The number of singles is steadily growing. In 1970, slightly more than a third of Americans age 15 and older were single, according to the U.S. Census. By last year, their numbers approached 50%. Among U.S. citizens aged 65 and older more than half (53%) of women and more than one quarter (26%) of men were unmarried last year. That amounts to 18 million divorced, never-married or widowed seniors.
Accordingly to a recent Wall Street Journal article titled “Estate-Planning Essentials for Single People,” single people face some unique estate planning issues. This is true whether they have always been single or now single again.
The original article reviewed several areas that should be of concern when it comes to estate planning for singles, to include:
Heirs. If you die and don't have a will or trust, your property may be divided up by the probate court according to the laws of your state. While that might work for some married couples who have children, it rarely works for single people. Typically, if you're married and you die without a will or trust, your spouse inherits most if not all of your assets. On the other hand, if you're single and die intestate, your estate could get distributed in unintended ways. Generally it passes first to your children (if any), then to your parents (if they're alive), any siblings, then more-distant relatives. Last, if no living relatives can be found, the state will take it!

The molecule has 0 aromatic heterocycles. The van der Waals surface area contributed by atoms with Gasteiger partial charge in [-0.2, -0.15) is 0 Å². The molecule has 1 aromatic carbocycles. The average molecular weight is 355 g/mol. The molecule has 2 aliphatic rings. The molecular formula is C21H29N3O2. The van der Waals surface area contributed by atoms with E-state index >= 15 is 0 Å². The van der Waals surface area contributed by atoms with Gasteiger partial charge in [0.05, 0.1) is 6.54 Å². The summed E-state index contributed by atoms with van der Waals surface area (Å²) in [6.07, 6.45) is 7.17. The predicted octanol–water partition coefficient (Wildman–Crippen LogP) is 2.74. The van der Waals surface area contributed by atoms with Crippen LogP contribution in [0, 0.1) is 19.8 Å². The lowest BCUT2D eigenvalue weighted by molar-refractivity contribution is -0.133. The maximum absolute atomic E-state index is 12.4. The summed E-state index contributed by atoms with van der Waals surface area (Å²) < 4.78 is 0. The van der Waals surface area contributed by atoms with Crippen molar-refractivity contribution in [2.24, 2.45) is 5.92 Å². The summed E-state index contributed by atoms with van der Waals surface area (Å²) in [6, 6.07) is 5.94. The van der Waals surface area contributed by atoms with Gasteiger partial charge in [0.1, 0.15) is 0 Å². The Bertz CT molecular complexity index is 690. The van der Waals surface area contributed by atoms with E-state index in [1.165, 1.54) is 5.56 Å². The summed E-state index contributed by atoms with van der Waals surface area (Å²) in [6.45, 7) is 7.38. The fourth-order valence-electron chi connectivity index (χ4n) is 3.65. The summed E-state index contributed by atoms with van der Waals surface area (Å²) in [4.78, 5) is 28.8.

So you can see how important it is to at least create a will and/or a revocable living trust that states specifically how you want your assets to be distributed after you die, as well as to name an executor and/or trustee to carry this out.
Decision Makers. If you don't designate an individual to take care of your financial and medical affairs in the event of your incapacity, your assets and care could fall into the hands of a distant relative or a stranger appointed by a judge. Be sure to sign a general power of attorney, an advance health-care directive, and an authorization for federal HIPAA laws to empower trusted individuals to make financial and medical decisions on your behalf in the event you become incapacitated. For those without spouses or children to fill these roles, it's especially important for single people to take care of this.
Estate Taxes. Any tax liability for your estate depends on how you are single. If you never married or you're divorced, any of your estate that's more than the federal individual exclusion is subject to tax. If you are a recent widow or widower, your federal exclusion amount includes—not only the individual estate-tax threshold—but also may include any unused portion of your deceased spouse’s exemption amount, which is termed “portability.” This is true even if you remarry. While the federal estate-tax exemption has risen in recent years, 19 states plus D.C. impose estate taxes of their own and/or inheritance taxes on the heirs who receive these assets.
Just a few states follow the federal portability rules, so you might need to create a special trust to make use of two exemptions. An experienced estate planning attorney can assist you with this.
If you are single or know someone who is, then these estate planning moves should be made without delay. This is not a do-it-yourself project either.
Reference: Wall Street Journal (December 7, 2014) “Estate-Planning Essentials for Single People”